The pair discuss, what, if anything, governments and Tech Giants should do to address the spread of fake news, and what the future regulatory landscape will look like.
The IEA’s Head of Health and Welfare Dr Kristian Niemietz discusses the UK’s national treasure- also known as the National Health Service. In the wake of yet another winter crisis, Kristian explains how other countries manage to avoid system shutdowns every year, mainly through the use of market mechanisms that lead to better efficiencies, and in turn, better patient outcomes. Interviewed by the IEA’s News Editor Kate Andrews, Kristian also addresses the issue of funding, noting that more cash can lead to a more generous healthcare system, but it is not obvious that it would help to solve the bread-and-butter issues facing the NHS, like A&E waiting times and cancer survival rates. Kristian lays out his ideal healthcare system, which he thinks could be a legitimate contender for ‘envy of the world’.
In our first podcast of 2018, we look at one of the most critical areas in public policy – housing. The Institute of Economic Affairs’s Kristian Niemietz and former Head of Research at the Adam Smith Institute Ben Southwood discuss the housing shortage, its supply-side nature and the politics which underpin it. Interviewed by the IEA’s Kate Andrews, the pair examine the historical origins of the housing crisis, which date back to legislation introduced under Clement Attlee’s government in the 1940s. They also look at the well-organised NIMBY movement (short for “Not In My Back Yard”), and its influence on government policy.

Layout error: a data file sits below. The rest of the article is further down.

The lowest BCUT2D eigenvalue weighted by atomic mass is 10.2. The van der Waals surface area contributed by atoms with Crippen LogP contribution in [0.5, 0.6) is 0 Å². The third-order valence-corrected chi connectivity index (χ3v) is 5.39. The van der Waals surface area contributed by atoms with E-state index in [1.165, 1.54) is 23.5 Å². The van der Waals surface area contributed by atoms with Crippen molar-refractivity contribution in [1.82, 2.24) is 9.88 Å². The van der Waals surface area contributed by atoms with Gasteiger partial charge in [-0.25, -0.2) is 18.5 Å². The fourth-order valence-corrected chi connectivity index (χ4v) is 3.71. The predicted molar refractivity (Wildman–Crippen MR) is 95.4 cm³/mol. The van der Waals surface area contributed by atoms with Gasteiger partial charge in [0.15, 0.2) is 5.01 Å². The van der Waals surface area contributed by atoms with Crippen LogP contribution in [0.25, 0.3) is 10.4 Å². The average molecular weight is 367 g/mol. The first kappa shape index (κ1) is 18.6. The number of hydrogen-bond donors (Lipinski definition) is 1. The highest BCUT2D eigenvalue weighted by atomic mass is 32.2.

What do Momentum and Moggmentum have in common? Find out in our round-up of 2017, featuring the IEA’s Director General Mark Littlewood and Communications Director Stephanie Lis. Interviewed by the IEA’s News Editor Kate Andrews, the three discuss the state of the Brexit negotiations, the problems in Parliament, Donald Trump’s America, and predictions for 2018.
In this special Christmas edition, we look back at some of the most interesting topics discussed in 2017. Join the IEA’s News Editor Kate Andrews, along with Head of Education Dr Steve Davies, as they discuss the future of Intellectual Property Rights, how technology could help us feed the world, and the possibility of humans living until 700 years of age.
The Institute of Economic Affairs hosts a debate asking if economist and author John Mills has the solutions to the UK’s economic problems. At the heart of John’s plan is a proposal to lift the share of manufacturing and investment by engineering a substantial fall in the exchange rate. On the other side of the debate is the IEA’s chief economist Julian Jessop, arguing that deregulation and lower tax rates are the best way to stimulate economic growth. Both John and Julian join IEA news editor Kate Andrews for today’s podcast, as they go over the main points made during the debate, and go into further detail in areas of disagreement and consensus.